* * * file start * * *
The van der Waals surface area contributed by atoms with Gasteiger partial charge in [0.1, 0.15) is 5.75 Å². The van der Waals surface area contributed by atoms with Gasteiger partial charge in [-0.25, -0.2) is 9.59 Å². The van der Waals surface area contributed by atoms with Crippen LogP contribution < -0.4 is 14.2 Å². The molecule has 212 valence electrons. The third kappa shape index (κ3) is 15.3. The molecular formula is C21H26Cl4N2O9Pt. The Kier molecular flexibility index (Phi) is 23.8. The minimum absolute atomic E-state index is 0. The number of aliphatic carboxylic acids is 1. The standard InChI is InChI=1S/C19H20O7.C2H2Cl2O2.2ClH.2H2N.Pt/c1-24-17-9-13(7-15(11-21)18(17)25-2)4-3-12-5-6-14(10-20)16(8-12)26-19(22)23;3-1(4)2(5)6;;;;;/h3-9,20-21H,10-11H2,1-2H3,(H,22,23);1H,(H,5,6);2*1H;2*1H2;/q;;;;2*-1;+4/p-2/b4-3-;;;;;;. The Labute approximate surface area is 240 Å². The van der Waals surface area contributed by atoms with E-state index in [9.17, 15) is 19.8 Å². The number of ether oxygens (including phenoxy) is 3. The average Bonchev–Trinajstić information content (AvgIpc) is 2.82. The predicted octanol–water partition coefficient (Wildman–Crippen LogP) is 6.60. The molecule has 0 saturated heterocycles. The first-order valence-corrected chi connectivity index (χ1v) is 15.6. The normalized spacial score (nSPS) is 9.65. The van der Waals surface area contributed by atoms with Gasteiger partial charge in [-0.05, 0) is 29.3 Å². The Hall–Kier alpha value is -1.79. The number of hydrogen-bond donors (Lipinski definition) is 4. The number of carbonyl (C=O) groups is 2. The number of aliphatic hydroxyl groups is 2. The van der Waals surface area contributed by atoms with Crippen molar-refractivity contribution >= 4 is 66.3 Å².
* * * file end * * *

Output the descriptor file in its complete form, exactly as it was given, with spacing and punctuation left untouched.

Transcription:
The van der Waals surface area contributed by atoms with Gasteiger partial charge in [0.1, 0.15) is 5.75 Å². The van der Waals surface area contributed by atoms with Gasteiger partial charge in [-0.25, -0.2) is 9.59 Å². The van der Waals surface area contributed by atoms with Crippen LogP contribution < -0.4 is 14.2 Å². The molecule has 212 valence electrons. The third kappa shape index (κ3) is 15.3. The molecular formula is C21H26Cl4N2O9Pt. The Kier molecular flexibility index (Phi) is 23.8. The minimum absolute atomic E-state index is 0. The number of aliphatic carboxylic acids is 1. The standard InChI is InChI=1S/C19H20O7.C2H2Cl2O2.2ClH.2H2N.Pt/c1-24-17-9-13(7-15(11-21)18(17)25-2)4-3-12-5-6-14(10-20)16(8-12)26-19(22)23;3-1(4)2(5)6;;;;;/h3-9,20-21H,10-11H2,1-2H3,(H,22,23);1H,(H,5,6);2*1H;2*1H2;/q;;;;2*-1;+4/p-2/b4-3-;;;;;;. The Labute approximate surface area is 240 Å². The van der Waals surface area contributed by atoms with E-state index in [9.17, 15) is 19.8 Å². The number of ether oxygens (including phenoxy) is 3. The average Bonchev–Trinajstić information content (AvgIpc) is 2.82. The predicted octanol–water partition coefficient (Wildman–Crippen LogP) is 6.60. The molecule has 0 saturated heterocycles. The first-order valence-corrected chi connectivity index (χ1v) is 15.6. The normalized spacial score (nSPS) is 9.65. The van der Waals surface area contributed by atoms with Gasteiger partial charge in [-0.05, 0) is 29.3 Å². The Hall–Kier alpha value is -1.79. The number of hydrogen-bond donors (Lipinski definition) is 4. The number of carbonyl (C=O) groups is 2. The number of aliphatic hydroxyl groups is 2. The van der Waals surface area contributed by atoms with Crippen molar-refractivity contribution >= 4 is 66.3 Å².